Being an (in)dependent throughout life

Danielle Zukowski

Independence is a fallacy. As much as we may cultivate pride from “self reliance,” the essence of humanity is rooted in dependency. Infancy marks the start. Tears stream. Mama feed me. Cries and shrieks; daddy clean me. Piercing yells. Hold me. But that’s just when we’re babies, right?

I too have fancied myself independent at times. I based my self esteem upon my achievements that I believed to be free of other’s assistance. Look at me walking everywhere. Making my own beauty products. Budgeting our finances. Paying bills. Scheduling appointments. Adulting all on my own. So independent, right?

But let’s dissect that. On my walk, I wear boots that were sold by somebody, shipped by somebody, packaged by somebody, made by somebody, designed by somebody, I don’t create my own path, I take the sidewalk constructed by a crew. Make my own products? From where do I get the ingredients? The recipes? Where do I get money from to pay these bills? Someone employed me. What does my job entail: interacting with others. 

Although our dependency morphs with age, becoming less physically evident at times, it still remains. Our behavior may appear to be solitary if we think in a linear fashion. But if we truly evaluate each area of our lives and the journey those objects or actions have taken to become what they are, I think we will realize the vast community that exists within every day. Once we let go of our ego, we may recognize this circular path of dependency.

Even alone we represent the interconnectivity of human interaction, which has been furthered immensely by globalization. As the distance between countries symbolically decreases, I would argue that we actually become increasingly reliant on others. As that interaction becomes more accessible, why not utilize it? Skip cooking in favor of going out to eat. Buy clothes instead of sewing them. Our fast-paced culture is reflected by a higher amount of people going into each aspect of our day. In order for our routines to be as quick and easy as they are, there’s got to be people behind the scenes. A lot of people.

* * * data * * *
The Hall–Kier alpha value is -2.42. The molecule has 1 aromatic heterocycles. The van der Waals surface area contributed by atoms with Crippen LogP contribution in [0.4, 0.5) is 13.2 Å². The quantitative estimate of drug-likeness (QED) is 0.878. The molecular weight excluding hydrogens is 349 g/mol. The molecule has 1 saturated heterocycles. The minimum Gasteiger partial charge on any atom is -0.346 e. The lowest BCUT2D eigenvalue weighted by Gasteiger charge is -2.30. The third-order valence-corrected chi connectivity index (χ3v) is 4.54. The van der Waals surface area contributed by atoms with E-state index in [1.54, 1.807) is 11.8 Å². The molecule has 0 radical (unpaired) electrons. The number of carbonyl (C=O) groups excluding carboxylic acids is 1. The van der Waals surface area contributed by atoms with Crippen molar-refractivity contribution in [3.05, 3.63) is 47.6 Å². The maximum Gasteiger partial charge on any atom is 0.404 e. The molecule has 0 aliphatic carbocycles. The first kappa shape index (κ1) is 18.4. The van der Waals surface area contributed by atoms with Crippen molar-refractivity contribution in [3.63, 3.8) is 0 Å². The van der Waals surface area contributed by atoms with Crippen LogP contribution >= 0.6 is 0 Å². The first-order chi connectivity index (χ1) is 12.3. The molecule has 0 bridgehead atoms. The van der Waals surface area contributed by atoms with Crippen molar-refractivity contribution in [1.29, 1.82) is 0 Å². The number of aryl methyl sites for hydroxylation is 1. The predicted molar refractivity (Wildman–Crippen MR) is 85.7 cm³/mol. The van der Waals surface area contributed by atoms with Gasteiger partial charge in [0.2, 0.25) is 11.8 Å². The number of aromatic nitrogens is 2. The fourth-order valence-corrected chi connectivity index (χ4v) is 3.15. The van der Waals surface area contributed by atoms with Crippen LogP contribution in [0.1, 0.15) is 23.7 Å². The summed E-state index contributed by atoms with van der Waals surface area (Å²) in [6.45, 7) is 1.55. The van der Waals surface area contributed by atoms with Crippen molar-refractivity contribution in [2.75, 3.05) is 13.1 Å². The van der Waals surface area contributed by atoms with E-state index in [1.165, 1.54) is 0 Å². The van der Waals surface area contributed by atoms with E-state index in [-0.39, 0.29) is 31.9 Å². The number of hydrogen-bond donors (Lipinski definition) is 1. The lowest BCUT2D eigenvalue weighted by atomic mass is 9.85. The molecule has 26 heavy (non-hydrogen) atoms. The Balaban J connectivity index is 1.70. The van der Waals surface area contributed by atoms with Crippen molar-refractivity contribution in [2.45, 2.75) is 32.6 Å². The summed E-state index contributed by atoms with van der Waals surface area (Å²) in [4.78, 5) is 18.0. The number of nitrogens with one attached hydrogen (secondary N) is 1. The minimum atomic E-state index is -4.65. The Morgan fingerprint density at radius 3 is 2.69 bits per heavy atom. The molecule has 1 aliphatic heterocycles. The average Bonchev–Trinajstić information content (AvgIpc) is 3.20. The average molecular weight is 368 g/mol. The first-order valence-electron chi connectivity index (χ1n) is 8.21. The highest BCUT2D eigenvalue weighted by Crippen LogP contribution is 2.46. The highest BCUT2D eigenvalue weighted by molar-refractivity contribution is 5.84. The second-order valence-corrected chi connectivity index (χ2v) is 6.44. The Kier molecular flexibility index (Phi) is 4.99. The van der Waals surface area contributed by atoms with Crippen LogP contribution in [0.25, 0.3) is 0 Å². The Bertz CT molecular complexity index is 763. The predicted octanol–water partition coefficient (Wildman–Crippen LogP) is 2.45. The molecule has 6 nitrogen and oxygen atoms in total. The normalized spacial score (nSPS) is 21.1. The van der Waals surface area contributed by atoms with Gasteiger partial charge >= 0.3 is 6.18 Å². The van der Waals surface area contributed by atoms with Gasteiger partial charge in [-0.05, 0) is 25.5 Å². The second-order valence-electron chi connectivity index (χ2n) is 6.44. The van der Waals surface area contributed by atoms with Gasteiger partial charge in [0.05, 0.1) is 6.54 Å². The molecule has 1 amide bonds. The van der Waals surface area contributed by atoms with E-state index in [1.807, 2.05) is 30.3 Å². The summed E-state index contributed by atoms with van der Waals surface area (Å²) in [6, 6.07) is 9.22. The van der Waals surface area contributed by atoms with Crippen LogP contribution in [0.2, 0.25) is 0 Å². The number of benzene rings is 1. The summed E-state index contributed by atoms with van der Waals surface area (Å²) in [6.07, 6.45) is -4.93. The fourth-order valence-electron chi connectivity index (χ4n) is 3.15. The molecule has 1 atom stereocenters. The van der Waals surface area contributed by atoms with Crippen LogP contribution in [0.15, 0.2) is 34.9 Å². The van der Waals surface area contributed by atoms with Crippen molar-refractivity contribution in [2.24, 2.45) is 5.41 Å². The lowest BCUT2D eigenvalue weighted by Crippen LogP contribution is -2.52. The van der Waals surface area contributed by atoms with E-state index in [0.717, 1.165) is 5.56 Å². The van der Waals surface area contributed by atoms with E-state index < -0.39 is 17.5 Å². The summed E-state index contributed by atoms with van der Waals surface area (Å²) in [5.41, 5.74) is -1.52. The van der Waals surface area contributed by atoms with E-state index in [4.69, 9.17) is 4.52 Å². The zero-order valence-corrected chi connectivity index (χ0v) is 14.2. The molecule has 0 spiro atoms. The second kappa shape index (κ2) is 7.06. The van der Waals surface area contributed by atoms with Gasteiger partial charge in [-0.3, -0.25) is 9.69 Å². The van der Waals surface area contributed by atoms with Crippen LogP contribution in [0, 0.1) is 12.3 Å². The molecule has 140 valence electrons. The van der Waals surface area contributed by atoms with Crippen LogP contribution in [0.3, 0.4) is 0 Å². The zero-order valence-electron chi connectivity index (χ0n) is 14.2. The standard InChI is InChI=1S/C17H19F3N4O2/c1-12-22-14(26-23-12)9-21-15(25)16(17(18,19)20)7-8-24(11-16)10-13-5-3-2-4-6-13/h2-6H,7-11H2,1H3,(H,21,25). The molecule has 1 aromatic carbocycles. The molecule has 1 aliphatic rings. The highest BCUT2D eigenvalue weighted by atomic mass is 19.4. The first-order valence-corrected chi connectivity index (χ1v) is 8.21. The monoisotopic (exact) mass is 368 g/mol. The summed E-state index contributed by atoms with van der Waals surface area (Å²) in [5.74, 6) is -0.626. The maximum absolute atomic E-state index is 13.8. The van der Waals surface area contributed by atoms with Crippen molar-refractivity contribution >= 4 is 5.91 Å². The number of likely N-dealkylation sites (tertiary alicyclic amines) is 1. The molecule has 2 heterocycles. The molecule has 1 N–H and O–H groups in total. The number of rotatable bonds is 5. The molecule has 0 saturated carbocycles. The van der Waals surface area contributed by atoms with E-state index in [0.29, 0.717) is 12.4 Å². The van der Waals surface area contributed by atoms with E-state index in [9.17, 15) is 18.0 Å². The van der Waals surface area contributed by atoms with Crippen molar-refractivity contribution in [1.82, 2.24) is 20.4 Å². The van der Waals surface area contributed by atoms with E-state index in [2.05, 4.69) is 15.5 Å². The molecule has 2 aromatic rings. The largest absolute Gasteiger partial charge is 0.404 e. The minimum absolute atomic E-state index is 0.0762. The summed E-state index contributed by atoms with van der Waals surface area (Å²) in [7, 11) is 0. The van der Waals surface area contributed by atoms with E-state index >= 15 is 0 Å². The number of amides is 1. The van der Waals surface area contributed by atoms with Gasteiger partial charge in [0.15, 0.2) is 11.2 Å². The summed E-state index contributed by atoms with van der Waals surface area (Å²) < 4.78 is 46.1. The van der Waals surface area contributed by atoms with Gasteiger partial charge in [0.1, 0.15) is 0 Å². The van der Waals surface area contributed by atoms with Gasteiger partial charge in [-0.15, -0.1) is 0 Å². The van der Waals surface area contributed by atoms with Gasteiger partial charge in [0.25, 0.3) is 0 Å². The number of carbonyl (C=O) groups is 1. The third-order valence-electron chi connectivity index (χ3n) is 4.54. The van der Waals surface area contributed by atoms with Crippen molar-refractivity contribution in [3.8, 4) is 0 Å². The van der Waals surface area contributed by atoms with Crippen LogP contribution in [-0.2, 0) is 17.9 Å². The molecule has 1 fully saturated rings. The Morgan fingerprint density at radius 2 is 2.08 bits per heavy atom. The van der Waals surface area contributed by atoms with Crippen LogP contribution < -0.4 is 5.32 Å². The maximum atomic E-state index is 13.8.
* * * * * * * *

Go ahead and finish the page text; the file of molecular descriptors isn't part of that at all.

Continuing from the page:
Perhaps some people are more independent than others. Certainly dependency is a spectrum. We are not all as equally reliant. Some people definitely achieve success with little help. Emphasis on the little. However, is it really accurate to claim that one’s accomplishments were actuated without any help? 

Absolutely no other people were influential or gave you a chance? No one hired you or accepted you into a university? You didn’t need any references or letters of recommendation? Relatively, you could be more independent than another person but come on, look around.

Recognize those known and unknown that have granted the life you are accustomed to. Find joy in what you have succeeded, but also express humility in recognition of those who may have supported you. In self reflection, as we enter into a new semester, attempt to be mindful of the ways in which your daily routine comes together because of other people. In feelings of loneliness, consider the presence of community.